Several years ago I began attending Bonnaroo annually. I had heard that in its former days, it was mostly a group of hippies camping out in a field, jamming to Phish and Widespread Panic for 3 days. Over the past several years, Bonnaroo has departed from its roots and its now known as more of a “hipster” festival, not a “hippie” festival. The dreadlocks and broom skirts got more and more scarce, jean capris and flannel button ups are more and more prominent.
Many festivals have emerged over the years to give the hippies a new home. Wakarusa 2012 was just that.
Set on Mulberry Mountain just north of Ozark, AR, Wakarusa is the perfect setting for a simple, unassuming music festival. The majority of the camping takes place on the festival site, with an overflow area just down the road a bit. A shuttle is provided for overflow camping and day parking.
Tickets are modestly priced: $199 gets you all four days, $139 gets you a 3 day pass and a weekend pass is available for $99.
The lineup has been solid over the past two years. This year was a pretty ambitious lineup with festival favorites like Edward Sharpe and the Magnetic Zeroes, The Avett Brothers and Umphrey’s McGhee. There were big name electronic acts like Pretty Lights, Girl Talk, Ghostland Observatory and Mimosa.
The atmosphere is friendly. Festival goers are eager to meet new friends. Oddly, in our experience, we did not meet one person actually from Arkansas. Folks traveling from Missouri, Colorado and Arizona told us that the lineup and price tag were attractive enough to forgo Bonnaroo and attend Wakarusa. Many noted how nice Arkansans had been to them.
The festival is well organized. Ample security is in place. The concert area itself is a little cramped but features a nice midway separating the main stage and the two tents. There is a “backwoods” stage somewhere in the woods but we never found it.
The stages and tents are large with impressive sound and lighting. You dont have to be standing directly in front of the stage to enjoy the music. One can easily lay on a blanket nearby to enjoy the music. The outdoor stage is loud and perfect for large performances. The tents are preferable for DJ’s at night and the bass is loud enough to showcase dubstep artists.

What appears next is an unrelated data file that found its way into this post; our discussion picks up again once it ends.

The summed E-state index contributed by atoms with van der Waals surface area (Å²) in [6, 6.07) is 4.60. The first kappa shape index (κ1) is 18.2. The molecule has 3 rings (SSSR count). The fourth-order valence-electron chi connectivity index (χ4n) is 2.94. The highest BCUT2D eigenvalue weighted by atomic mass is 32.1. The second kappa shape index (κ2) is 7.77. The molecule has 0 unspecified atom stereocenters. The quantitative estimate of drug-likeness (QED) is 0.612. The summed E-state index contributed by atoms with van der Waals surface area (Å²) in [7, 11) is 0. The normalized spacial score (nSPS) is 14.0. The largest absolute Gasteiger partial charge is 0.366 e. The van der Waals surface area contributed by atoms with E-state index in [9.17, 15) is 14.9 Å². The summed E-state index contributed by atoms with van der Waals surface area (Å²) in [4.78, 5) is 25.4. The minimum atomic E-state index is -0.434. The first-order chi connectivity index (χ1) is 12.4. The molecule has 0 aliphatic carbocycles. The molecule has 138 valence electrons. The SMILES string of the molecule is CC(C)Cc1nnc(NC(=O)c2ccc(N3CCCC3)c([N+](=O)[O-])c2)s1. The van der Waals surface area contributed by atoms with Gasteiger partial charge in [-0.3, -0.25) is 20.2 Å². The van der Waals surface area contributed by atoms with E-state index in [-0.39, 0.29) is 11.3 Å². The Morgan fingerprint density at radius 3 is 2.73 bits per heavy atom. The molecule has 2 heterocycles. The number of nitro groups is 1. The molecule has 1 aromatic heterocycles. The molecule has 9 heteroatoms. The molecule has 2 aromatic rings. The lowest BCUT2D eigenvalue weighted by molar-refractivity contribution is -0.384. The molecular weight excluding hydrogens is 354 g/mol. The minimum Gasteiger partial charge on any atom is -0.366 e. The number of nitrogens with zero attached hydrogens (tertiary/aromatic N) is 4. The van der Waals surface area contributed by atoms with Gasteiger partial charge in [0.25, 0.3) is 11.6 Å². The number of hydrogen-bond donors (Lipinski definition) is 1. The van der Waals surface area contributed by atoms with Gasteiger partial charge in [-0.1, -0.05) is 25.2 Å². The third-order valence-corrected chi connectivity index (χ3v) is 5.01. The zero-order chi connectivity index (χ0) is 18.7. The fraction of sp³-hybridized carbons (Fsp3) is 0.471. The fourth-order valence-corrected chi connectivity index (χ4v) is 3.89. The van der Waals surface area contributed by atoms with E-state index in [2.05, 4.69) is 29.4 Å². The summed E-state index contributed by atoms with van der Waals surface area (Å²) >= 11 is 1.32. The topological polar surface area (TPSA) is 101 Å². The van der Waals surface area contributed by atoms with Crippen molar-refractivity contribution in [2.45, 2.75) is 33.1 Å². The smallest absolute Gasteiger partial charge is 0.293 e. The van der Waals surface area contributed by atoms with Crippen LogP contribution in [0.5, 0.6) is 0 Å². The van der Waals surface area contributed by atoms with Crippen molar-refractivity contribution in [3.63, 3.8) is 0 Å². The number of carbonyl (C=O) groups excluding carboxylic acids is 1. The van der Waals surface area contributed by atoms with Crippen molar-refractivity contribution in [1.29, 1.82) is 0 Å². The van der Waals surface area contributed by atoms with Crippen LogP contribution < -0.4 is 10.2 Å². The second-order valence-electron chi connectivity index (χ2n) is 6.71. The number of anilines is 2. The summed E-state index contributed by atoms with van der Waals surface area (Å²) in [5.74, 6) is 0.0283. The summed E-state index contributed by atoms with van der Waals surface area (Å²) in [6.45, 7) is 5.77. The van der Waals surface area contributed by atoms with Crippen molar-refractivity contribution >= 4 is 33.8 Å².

The preferred method of lodging for the majority is tent camping. Think of it like tailgating for hippies. With less facilities than other festivals, expect to see a lot of dirty people. But then again, you dont care because you’re one of those dirty people, right? There are few outdoor showers and fresh water stations. There are far less RV’s and campers at Wakarusa than at other festivals.
As far as extracurricular activities, several are partaking yet we only saw one person who was so messed up he was bothering people. Most people mind their own business and keep to themselves. I wouldnt recommend taking children unless you’re prepared to explain to them that Mulberry Mountain has a large skunk population.
The festival did a tremendous job of selecting food and merchandise vendors. Vegan friendly food wagons were abound as were the typical gyros, quesadillas, crepes and pizzas. There were a few nice coffee vendors that came in handy around midnight. Prices were all reasonable with most food in the $4-$8 range.
Wakarusa is a friendly crowd and a good choice for someone who’s never attended a music festival. It’s smaller and thus easier to navigate. The lineup is packed, but not overwhelming. Most of your choices are going to be pretty obvious.
Beginning today. You’ll see a bunch of hippies traveling through central Arkansas. Hippies still go to Bonnaroo, so there will be a mass migration from Mulberry Mountain to Manchester Tennessee.
We got some pretty great concert videos. Check them out below.